Category: Engaging citizens

Earth Challenge 2020: Research Questions to Help Citizen Science Scale

A message from the Wilson Centre, USA:


Your knowledge + Small digital acts of science = Answers to the world’s most pressing challenges

April 22​nd​, 2020 marks the 50​th anniversary of Earth Day. In recognition of this milestone a consortium of partners is launching Earth Challenge 2020 (EC2020) as the world’s largest coordinated citizen science campaign to date. By working with existing citizen science projects and building capacity for new activities, EC2020 will foster the collecting and integration of one billion open, interoperable data points to strengthen links between science, the environment, and society. In addition to integrating existing citizen science data, Earth Challenge 2020 will also create a new mobile application and app framework, available in six UN languages, to help communities around the world participate in citizen science.

To make sure that Earth Challenge 2020 is relevant to everyday people’s lives, we launched a public call for questions and insights around​“critical topics in environmental and human health” in fall 2018. We collected hundreds of responses, with engagement from all seven continents. After analyzing common themes with our partners, we identified six high-level questions to become focal points for our work:

1. What is the extent of plastic pollution?
2. What’s in my drinking water?
3. What are the local impacts of climate change?
4. How are insect populations changing?
5. How does air quality vary locally?
6. Is my food supply sustainable?

We’ve mapped United Nations Sustainable Development Goals (SDGs) to each research question to highlight their intersectional nature, create links to an international policy framework, and further engage the global community. Now, we’re reaching out to a range of communities, including experts working in citizen science and complementary research areas, to understand where exactly Earth Challenge 2020 can provide the most value and to invite potential partners to join us on this endeavor.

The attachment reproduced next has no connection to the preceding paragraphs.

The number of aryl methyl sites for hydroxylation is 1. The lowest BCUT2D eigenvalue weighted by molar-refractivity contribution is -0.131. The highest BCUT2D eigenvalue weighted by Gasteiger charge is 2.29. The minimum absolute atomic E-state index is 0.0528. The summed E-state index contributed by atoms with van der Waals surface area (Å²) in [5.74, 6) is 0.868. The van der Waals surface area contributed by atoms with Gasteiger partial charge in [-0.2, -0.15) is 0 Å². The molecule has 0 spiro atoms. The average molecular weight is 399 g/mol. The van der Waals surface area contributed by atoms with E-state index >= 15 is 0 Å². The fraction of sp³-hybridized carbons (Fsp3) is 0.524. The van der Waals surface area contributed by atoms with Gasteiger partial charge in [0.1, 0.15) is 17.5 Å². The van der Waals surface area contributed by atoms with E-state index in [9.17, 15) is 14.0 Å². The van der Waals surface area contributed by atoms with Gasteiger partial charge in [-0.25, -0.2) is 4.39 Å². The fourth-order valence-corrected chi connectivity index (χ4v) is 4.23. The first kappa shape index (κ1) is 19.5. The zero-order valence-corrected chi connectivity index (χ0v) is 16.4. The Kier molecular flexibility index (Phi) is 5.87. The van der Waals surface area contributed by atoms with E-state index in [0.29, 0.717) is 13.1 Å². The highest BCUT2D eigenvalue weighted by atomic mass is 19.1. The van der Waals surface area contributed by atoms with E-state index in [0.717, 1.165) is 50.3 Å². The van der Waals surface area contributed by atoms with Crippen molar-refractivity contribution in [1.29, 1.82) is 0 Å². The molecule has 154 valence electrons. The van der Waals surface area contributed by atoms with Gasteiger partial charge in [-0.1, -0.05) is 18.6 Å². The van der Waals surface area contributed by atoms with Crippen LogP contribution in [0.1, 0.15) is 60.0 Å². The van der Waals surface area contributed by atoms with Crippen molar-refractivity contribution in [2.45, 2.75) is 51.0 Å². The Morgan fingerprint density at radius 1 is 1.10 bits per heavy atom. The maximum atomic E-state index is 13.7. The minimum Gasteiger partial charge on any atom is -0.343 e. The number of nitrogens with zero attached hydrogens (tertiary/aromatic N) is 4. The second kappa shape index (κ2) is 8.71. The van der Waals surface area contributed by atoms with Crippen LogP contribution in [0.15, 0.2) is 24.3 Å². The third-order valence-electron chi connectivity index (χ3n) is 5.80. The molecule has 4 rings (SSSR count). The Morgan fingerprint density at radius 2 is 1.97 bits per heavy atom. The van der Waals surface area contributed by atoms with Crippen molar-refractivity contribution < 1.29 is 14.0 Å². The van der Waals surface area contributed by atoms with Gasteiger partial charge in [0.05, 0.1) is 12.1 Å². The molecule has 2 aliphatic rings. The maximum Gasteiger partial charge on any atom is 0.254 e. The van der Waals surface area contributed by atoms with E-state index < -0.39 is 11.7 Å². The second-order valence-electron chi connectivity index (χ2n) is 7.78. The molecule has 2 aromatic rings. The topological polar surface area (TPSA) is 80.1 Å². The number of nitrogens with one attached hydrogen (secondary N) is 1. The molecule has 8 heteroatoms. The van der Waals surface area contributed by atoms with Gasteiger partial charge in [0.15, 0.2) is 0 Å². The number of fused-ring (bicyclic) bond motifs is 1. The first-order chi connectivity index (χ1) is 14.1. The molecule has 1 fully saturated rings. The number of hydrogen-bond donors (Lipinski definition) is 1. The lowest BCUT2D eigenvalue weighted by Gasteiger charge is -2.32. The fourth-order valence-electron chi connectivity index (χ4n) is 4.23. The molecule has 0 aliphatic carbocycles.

Contribute Your Expertise

Join us in developing the research methods we’ll use to guide the Earth Challenge 2020 effort. We understand that partnering with the research community is critical for making sure that Earth Challenge 2020 data are useful, usable, and used. We’re enlisting citizen science practitioners, other scientists, educators, and others to decide what data and information will be most helpful to answer these questions using citizen science. We’re organizing six Research Teams—each focused around one of the research questions.

Research Teams will work with us and each other to:

  • Take a critical look at how the research questions align with the relevant SDGs.
  • Decide how the SDG indicator and target structure will influence data collection and integration in Earth Challenge 2020.
  • Identify what citizen science data already exists.
  • Ensure existing data can be documented in a harmonized way.
  • Determine what new data should be collected using the Earth Challenge 2020 mobile app.
  • Help identify and/or design protocols for data collection, validation, and integration.
  • Identify complementary data and information, including data from sensors (Earth observations and low cost/ open source).